Domain Name System (DNS) provides a method of resolving host names to IP addresses on the Internet.

DNS servers host data in zones. You can think of a zone as a database with multiple records. Some common records in a DNS zone are:

  • A record (also called a host record). This record holds the host name and IPv4 address assigned to the host. A DNS client queries DNS with the name using a forward lookup request, and DNS responds with the IPv4 address from this record.
  • AAAA record. This record holds the host name and IPv6 address. It’s similar to an A record except that it is for IPv6.
  • PTR record (also called a pointer record). The PTR record is the opposite of an A record. Instead of a DNS client querying DNS with the name, the DNS client queries DNS with the IP address. When configured to do so, the DNS server responds with the name. PTR records are optional, so these reverse lookups do not always work.
  • MX record (also called mail exchanger). An MX record identifies a mail server used for email. The MX record is linked to the A record or AAAA record of a mail server.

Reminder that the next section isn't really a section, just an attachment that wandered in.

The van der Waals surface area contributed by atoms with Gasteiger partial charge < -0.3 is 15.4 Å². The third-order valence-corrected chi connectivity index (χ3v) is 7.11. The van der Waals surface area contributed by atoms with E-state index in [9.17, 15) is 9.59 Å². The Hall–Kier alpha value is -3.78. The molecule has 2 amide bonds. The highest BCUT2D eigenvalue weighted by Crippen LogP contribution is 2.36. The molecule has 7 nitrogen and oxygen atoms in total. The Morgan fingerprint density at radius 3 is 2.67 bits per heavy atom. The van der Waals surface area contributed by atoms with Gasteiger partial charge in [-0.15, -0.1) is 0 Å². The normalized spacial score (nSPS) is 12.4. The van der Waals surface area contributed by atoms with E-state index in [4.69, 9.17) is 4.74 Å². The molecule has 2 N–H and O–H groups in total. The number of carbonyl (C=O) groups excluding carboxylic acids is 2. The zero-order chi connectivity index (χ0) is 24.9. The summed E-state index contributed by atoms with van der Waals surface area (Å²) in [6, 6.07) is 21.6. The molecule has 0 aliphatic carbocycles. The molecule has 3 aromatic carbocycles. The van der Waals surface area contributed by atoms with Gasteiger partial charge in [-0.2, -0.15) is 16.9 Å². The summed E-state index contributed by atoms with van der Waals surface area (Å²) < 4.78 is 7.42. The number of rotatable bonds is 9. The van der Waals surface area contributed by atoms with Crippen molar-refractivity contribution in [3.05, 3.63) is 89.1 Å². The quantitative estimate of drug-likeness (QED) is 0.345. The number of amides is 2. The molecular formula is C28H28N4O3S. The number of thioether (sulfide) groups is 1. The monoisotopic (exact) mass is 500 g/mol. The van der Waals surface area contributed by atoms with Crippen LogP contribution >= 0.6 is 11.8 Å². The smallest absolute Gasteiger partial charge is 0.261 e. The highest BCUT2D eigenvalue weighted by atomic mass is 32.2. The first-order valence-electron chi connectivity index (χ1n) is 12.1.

• CNAME record (also called a canonical name, or alias).  The CNAME record  allows a single system to have multiple names associated with a single IP address. For example, a server named Server1 in the domain getcertifiedgetahead.com might have an alias of FileServer1 in the same domain.
  • SOA record (also known as the start of authority record). The SOA record includes information about the DNS zone and some of its settings. For example, it includes the TTL (Time to Live) settings for DNS records. DNS clients use the TTL setting to determine how long to cache DNS results. TTL times are in seconds and lower times cause clients to renew the records more often.
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